Universal Republic President/CEO Monte Lipman has high hopes for the label’s latest protege, describing her as this year’s “breakthrough artist, perfectly positioned for unparalleled U.S. mainstream success.”
Cilmi, who hails from Dandenong, in the southeastern suburbs of Melbourne, has a pair of performances scheduled for the March 18-22 South by Southwest music festival as her U.S. debut, with more live dates to follow.
Support has already come from VH1, which selected Cilmi as its You Oughta Know artist for January, while synchs _ an area where Cilmi has had much success in the United Kingdom _ will bring “Sweet” to audiences of such teen-oriented shows as “90210,” “Samantha Who?” and “Gossip Girl.”
“Sweet” went to U.S. radio on Jan. 11 and is picking up spins on adult to mainstream top 40 stations. It was one of the sounds of the European summer, climbing to No. 2 on Billboard’s European Hot 100 singles chart and topping the Australian singles survey. “Lessons” had a string of top 10 chart placings across Europe and peaked at No. 2 in Australia.
Cilmi also cleaned up at Australia’s Australian Recording Industry Association Awards last October, winning all six categories in which she was nominated. Songwriter Robert Forster, of Australian alt-rock greats the Go-Betweens, was moved to describe “Sweet” as his favorite Australian song of the past 20 years.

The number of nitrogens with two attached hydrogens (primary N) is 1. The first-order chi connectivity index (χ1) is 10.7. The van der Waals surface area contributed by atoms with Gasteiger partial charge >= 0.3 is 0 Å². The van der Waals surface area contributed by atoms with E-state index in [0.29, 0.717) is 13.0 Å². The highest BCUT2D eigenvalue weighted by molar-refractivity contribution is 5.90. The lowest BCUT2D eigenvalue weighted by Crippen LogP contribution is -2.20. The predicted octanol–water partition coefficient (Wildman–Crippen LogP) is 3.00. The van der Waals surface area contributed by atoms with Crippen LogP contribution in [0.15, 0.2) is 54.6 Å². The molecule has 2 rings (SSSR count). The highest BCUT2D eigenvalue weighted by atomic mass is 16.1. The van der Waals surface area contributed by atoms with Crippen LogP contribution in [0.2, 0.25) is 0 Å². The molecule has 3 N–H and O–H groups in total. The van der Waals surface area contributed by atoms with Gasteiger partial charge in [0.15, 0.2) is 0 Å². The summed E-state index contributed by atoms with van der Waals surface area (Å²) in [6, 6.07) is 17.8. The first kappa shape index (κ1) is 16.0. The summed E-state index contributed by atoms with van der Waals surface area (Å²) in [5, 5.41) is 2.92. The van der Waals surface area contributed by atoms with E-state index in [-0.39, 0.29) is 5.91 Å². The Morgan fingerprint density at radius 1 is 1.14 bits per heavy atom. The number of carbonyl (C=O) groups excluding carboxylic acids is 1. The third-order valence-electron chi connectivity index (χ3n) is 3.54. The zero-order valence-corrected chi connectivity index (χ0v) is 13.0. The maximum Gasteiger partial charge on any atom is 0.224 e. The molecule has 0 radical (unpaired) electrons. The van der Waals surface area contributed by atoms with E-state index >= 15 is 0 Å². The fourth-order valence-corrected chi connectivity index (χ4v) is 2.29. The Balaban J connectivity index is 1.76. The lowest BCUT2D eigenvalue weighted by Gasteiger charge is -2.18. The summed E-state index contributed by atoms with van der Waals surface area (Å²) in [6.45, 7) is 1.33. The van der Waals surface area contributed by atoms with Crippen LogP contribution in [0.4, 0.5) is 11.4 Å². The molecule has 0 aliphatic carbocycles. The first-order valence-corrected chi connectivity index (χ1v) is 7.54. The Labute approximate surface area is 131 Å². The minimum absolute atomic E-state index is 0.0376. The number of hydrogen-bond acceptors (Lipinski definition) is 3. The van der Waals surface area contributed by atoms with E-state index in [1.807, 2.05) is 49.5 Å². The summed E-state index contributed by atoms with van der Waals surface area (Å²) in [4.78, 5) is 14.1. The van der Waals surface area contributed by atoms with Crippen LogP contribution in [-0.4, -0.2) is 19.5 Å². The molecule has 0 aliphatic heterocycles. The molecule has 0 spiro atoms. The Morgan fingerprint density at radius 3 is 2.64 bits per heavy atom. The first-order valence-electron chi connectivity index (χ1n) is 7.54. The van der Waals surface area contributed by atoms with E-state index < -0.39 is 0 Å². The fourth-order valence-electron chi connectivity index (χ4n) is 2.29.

As for the 2009 European awards season, Cilmi was nominated in the international female solo artist category at the BRITs and as best international newcomer at Germany’s ECHOs.
It’s all a far cry from where she was discovered. Former Festival Mushroom Records Managing Director Michael Parisi spotted a 12-year-old Cilmi strutting her stuff to “Jumpin’ Jack Flash” at an Italian community festival in Melbourne. “I heard this booming voice and it turned out to be this skinny little white kid,” he says. “I thought my eyes were deceiving me.”
Cilmi’s family later visited Parisi’s office. “She sung for me in the boardroom and it was mind-blowing,” he says. “She had an aura about her. It was a no brainer.”
Parisi signed her Australasian rights to Mushroom Records, which later merged with Warner Music Australia. Nick Gatfield, then-Island Records U.K. president, liked what he heard and brought Cilmi into the Universal family for the rest of the world.
“This is just her first record. She’ll develop and do so many more things with her career,” says Ed St John, Warner Music Australasia chairman/CEO. “Very few artists achieve something like that on their first record. I imagine it’s been a real head-spin.”
Indeed, Cilmi has already endured both sides of the fame game. After her big ARIA night, sections of the Australian print media attacked her unprepared speeches, some claiming incorrectly that she had been drunk. But Cilmi is adamant that the backlash merely toughened her resolve to crack the States and complete a second album.
“I really want to play my own show at Carnegie Hall or Madison Square Garden,” she says. “One of my lifetime goals is to organize a Johnny Cash tribute at the Garden. I’ve got a lot of time.”